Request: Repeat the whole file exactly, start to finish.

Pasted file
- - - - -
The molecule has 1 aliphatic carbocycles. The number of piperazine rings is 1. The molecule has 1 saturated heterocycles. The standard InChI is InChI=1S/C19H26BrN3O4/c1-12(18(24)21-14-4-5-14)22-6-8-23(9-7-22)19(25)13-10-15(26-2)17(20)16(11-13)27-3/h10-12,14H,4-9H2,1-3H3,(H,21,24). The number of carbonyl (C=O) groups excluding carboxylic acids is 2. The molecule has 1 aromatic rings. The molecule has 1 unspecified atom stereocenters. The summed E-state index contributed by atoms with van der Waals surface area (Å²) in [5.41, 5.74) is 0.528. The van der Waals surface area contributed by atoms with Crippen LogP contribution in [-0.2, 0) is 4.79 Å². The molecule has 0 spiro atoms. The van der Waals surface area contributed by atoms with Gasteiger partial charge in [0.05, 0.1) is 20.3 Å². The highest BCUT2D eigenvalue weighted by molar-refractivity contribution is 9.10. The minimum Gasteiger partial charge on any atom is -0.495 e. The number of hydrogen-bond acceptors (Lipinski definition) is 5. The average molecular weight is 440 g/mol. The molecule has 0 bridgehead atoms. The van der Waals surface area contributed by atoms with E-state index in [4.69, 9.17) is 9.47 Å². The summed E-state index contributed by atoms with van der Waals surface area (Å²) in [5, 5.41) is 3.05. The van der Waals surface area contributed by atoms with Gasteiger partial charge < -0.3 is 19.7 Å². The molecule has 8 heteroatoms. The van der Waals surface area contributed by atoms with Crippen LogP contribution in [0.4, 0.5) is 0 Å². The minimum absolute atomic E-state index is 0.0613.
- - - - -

The molecule has 1 aliphatic carbocycles. The number of piperazine rings is 1. The molecule has 1 saturated heterocycles. The standard InChI is InChI=1S/C19H26BrN3O4/c1-12(18(24)21-14-4-5-14)22-6-8-23(9-7-22)19(25)13-10-15(26-2)17(20)16(11-13)27-3/h10-12,14H,4-9H2,1-3H3,(H,21,24). The number of carbonyl (C=O) groups excluding carboxylic acids is 2. The molecule has 1 aromatic rings. The molecule has 1 unspecified atom stereocenters. The summed E-state index contributed by atoms with van der Waals surface area (Å²) in [5.41, 5.74) is 0.528. The van der Waals surface area contributed by atoms with Crippen LogP contribution in [-0.2, 0) is 4.79 Å². The molecule has 0 spiro atoms. The van der Waals surface area contributed by atoms with Gasteiger partial charge in [0.05, 0.1) is 20.3 Å². The highest BCUT2D eigenvalue weighted by molar-refractivity contribution is 9.10. The minimum Gasteiger partial charge on any atom is -0.495 e. The number of hydrogen-bond acceptors (Lipinski definition) is 5. The average molecular weight is 440 g/mol. The molecule has 0 bridgehead atoms. The van der Waals surface area contributed by atoms with E-state index in [4.69, 9.17) is 9.47 Å². The summed E-state index contributed by atoms with van der Waals surface area (Å²) in [5, 5.41) is 3.05. The van der Waals surface area contributed by atoms with Gasteiger partial charge < -0.3 is 19.7 Å². The molecule has 8 heteroatoms. The van der Waals surface area contributed by atoms with Crippen LogP contribution in [0.4, 0.5) is 0 Å². The minimum absolute atomic E-state index is 0.0613.